Campaign highlights Armyworm invasion in Africa

Posted on Feb 23, 2017

Campaign highlights Armyworm invasion in Africa

Earlier this month, Matter PR led a global media campaign on new research by scientists at CABI which confirmed that a new invasive species of crop-destroying Armyworm is now spreading rapidly across Mainland Africa and could result in devastating loses to crops and farmers’ livelihoods.

The campaign raised awareness of the threat to agricultural trade and the need for urgent action to help farmers and researchers working in affected areas to accurately identify and work out the best strategies to control this new pest.

It resulted in over 350 pieces of media coverage around the World, reaching an audience well in excess of 12.9M people. It provoked widespread concern on social media with over 40,000 social shares and responses from key Government agencies including the UN and resulted in an emergency UN meeting being called in Harare to discuss the issue.

Amongst the first wave of media to cover the story was the BBC and Reuters News. BBC News covered the Screen Shot 2017-02-23 at 12.30.58story extensively on BBC World and BBC Radio World Service including interviews with CABI expert Dr Janny Vos on BBC Newsday and Newshour.

Fall armyworm is native to North and South America and can devastate maize production, the staple food crop that is essential for food security in large areas of Africa. It destroys young plants, attacking their growing points and burrowing into the cobs.

CABI Chief Scientist, Dr. Matthew Cock said, “We are now able to confirm that the fall army worm is spreading very rapidly outside the Americas, and it can be expected to spread to the limits of suitable African habitat within just a few years. It likely travelled to Africa as adults or egg masses on direct commercial flights and has since been spread within Africa by its own strong flight ability and carried as a contaminant on crop produce.”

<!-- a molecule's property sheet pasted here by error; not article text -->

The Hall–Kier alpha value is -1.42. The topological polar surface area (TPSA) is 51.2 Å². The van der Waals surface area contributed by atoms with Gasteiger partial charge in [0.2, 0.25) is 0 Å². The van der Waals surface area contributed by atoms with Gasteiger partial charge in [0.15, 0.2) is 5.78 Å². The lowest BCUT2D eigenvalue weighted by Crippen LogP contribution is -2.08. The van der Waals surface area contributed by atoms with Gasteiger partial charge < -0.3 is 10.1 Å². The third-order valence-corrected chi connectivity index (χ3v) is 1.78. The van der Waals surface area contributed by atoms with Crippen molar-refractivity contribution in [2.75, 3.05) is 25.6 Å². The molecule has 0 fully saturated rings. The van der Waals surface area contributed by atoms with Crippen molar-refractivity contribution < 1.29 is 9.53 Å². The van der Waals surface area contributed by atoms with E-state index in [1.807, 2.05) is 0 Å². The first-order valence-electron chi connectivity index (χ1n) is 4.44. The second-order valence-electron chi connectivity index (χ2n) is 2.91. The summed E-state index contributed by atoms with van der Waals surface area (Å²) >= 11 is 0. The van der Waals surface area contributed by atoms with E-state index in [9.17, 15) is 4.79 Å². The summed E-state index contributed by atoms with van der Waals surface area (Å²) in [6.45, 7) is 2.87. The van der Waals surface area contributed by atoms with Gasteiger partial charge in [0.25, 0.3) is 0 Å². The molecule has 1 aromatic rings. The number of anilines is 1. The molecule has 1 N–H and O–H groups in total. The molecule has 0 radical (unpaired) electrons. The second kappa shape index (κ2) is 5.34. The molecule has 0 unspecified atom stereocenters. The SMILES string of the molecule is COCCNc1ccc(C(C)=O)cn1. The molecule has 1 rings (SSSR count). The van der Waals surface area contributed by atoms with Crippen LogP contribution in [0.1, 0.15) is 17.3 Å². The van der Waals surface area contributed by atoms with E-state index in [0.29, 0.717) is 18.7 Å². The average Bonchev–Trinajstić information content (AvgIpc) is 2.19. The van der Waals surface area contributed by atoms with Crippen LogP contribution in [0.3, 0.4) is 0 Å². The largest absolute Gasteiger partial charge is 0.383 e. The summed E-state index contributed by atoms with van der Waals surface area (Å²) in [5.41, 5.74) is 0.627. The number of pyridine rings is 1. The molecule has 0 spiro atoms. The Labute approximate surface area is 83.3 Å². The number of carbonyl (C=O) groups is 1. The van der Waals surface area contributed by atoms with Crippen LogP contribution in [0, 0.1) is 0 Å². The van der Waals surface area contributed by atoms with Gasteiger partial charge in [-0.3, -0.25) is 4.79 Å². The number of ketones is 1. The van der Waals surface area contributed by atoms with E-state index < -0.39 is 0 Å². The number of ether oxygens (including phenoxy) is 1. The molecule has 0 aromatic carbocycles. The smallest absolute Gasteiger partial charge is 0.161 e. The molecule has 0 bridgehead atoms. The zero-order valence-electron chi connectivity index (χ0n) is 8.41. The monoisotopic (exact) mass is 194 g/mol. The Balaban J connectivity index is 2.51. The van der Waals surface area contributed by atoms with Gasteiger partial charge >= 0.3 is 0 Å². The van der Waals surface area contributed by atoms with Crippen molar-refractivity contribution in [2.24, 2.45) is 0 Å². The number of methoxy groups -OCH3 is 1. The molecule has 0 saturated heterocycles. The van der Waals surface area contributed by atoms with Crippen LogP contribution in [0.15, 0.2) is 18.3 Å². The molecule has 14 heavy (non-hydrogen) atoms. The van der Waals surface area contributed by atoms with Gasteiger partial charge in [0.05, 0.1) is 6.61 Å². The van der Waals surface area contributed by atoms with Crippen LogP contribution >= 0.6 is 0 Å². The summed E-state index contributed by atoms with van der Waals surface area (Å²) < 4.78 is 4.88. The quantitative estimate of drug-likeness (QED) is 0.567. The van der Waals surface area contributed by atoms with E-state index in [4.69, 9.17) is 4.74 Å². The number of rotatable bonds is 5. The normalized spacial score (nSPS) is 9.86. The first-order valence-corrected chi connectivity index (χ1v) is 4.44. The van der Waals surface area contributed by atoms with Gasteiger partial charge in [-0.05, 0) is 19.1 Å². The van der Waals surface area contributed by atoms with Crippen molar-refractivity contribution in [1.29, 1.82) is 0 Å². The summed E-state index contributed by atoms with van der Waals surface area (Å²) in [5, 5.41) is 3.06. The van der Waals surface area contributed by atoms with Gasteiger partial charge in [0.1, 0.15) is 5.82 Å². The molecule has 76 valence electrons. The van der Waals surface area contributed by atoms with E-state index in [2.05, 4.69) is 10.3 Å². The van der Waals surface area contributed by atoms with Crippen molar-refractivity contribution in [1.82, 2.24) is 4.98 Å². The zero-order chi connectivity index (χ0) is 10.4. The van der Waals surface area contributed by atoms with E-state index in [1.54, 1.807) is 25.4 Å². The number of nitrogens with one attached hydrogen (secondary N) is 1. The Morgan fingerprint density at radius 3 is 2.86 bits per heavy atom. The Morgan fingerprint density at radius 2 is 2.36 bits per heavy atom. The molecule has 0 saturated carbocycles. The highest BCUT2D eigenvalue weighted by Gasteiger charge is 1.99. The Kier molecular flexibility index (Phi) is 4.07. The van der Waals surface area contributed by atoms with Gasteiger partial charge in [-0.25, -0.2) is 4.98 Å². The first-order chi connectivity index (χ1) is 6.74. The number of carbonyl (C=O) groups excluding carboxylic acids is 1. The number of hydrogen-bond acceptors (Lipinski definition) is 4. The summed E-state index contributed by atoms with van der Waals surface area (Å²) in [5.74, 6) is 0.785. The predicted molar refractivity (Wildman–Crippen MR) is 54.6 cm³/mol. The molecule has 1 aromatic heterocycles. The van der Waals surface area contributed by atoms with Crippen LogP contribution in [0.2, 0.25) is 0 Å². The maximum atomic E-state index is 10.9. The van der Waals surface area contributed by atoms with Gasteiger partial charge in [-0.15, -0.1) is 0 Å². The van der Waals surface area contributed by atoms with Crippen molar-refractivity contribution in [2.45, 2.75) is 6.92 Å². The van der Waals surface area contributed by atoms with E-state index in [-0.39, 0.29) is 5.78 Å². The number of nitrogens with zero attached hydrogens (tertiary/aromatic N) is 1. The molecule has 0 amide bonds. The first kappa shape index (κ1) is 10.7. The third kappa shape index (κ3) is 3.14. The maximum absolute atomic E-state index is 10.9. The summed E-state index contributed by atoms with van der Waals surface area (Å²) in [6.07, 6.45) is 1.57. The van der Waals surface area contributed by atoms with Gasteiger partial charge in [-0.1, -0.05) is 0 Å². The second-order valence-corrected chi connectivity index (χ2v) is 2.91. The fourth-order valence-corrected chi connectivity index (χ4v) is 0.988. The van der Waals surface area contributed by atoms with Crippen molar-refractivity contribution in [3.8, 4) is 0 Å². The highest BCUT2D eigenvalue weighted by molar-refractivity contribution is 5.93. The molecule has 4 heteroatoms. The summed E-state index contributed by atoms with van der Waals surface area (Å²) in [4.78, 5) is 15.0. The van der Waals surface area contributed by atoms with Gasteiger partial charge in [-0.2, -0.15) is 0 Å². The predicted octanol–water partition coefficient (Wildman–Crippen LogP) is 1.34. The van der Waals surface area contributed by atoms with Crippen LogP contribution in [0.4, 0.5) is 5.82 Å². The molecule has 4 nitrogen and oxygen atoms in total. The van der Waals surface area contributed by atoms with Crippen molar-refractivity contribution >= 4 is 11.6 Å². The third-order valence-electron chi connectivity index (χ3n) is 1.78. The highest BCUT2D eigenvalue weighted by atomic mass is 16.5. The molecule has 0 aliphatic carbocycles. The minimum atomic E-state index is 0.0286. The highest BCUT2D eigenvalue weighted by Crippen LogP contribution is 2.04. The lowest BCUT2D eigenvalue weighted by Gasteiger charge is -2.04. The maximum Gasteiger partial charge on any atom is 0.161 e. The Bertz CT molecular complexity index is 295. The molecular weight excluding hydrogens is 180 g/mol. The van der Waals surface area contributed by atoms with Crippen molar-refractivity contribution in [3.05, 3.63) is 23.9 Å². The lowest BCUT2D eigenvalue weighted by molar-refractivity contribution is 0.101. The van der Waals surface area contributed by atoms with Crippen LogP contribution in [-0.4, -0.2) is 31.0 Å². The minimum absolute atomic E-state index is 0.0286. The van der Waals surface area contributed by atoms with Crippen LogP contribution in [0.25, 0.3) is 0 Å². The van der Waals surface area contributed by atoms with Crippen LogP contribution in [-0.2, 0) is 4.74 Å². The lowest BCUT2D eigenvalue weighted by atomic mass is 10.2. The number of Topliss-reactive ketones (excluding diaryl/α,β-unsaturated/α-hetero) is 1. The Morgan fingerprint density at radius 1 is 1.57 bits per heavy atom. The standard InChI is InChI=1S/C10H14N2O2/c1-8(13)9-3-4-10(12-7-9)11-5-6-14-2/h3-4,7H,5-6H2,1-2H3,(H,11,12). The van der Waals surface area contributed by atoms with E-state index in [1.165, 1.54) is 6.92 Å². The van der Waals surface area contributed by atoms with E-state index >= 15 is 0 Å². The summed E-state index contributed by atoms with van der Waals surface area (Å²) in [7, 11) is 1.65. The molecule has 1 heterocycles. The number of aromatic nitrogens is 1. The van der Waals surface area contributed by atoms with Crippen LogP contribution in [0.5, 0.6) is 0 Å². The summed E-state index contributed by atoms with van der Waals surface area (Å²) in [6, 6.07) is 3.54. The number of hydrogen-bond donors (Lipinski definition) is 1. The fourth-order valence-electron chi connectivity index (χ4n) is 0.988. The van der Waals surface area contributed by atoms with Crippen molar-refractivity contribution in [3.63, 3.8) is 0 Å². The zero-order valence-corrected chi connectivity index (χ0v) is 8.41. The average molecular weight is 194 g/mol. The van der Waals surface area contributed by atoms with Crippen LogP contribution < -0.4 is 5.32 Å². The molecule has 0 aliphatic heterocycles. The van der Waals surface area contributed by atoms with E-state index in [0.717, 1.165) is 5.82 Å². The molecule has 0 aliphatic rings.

An indigenous pest in the Americas, it has not previously been established outside the region. In the past year, it was found in parts of West Africa for the first time and now a CABI-led investigation has confirmed it to be established in Ghana. It can be expected to spread to the limits of suitable African habitat within a few years.

Plant doctors working in CABI’s Plantwise plant clinics, which work to help farmers lose less of what they grow, have found evidence of two species of fall armyworm in Ghana for the first time. This has been confirmed by DNA analysis undertaken at CABI’s molecular laboratory in Egham, Surrey (UK). In Africa, researchers are working to understand how it got there, how it spreads, and how farmers can control it in an environmentally friendly way.

Known as the fall armyworm because it migrates into temperate North America in Autumn (fall), this pest has long been a problem throughout tropical America, damaging vital crops. It mostly affects maize (corn) but it has been recorded eating more than 100 different plant species, causing major damage to economically important cultivated grass crops such as maize, rice, sorghum and sugarcane as well as other crops including cabbage, beet, peanut, soybean, alfalfa, onion, cotton, pasture grasses, millet, tomato, potato and cotton.

Damage to maize crops was investigated at three different survey areas within Ghana and the caterpillars associated with the damage were photographed, collected, and sent to the CABI laboratory in Egham, UK for analysis. Once samples are received in the lab, a small portion of each caterpillar is removed for molecular testing. DNA is isolated from the cells, and a specific gene is amplified, sequenced, then compared against authenticated ‘barcode’ sequences for definitive identification.

Fall armyworm is native to North and South America and can devastate maize production, the staple food crop that is essential for food security in large areas of Africa. It destroys young plants, attacking their growing points and burrowing into the cobs.

P1040336-1

An indigenous pest in the Americas, it has not previously been established outside the region. In the past year, it was found in parts of West Africa for the first time and now a CABI-led investigation has confirmed it to be established in Ghana. It can be expected to spread to the limits of suitable African habitat within a few years.

Plant doctors working in CABI’s Plantwise plant clinics, which work to help farmers lose less of what they grow, have found evidence of two species of fall armyworm in Ghana for the first time. This has been confirmed by DNA analysis undertaken at CABI’s molecular laboratory in Egham, Surrey (UK). In Africa, researchers are working to understand how it got there, how it spreads, and how farmers can control it in an environmentally friendly way.

 

Related Stories:

International biosciences centre hires Matter PR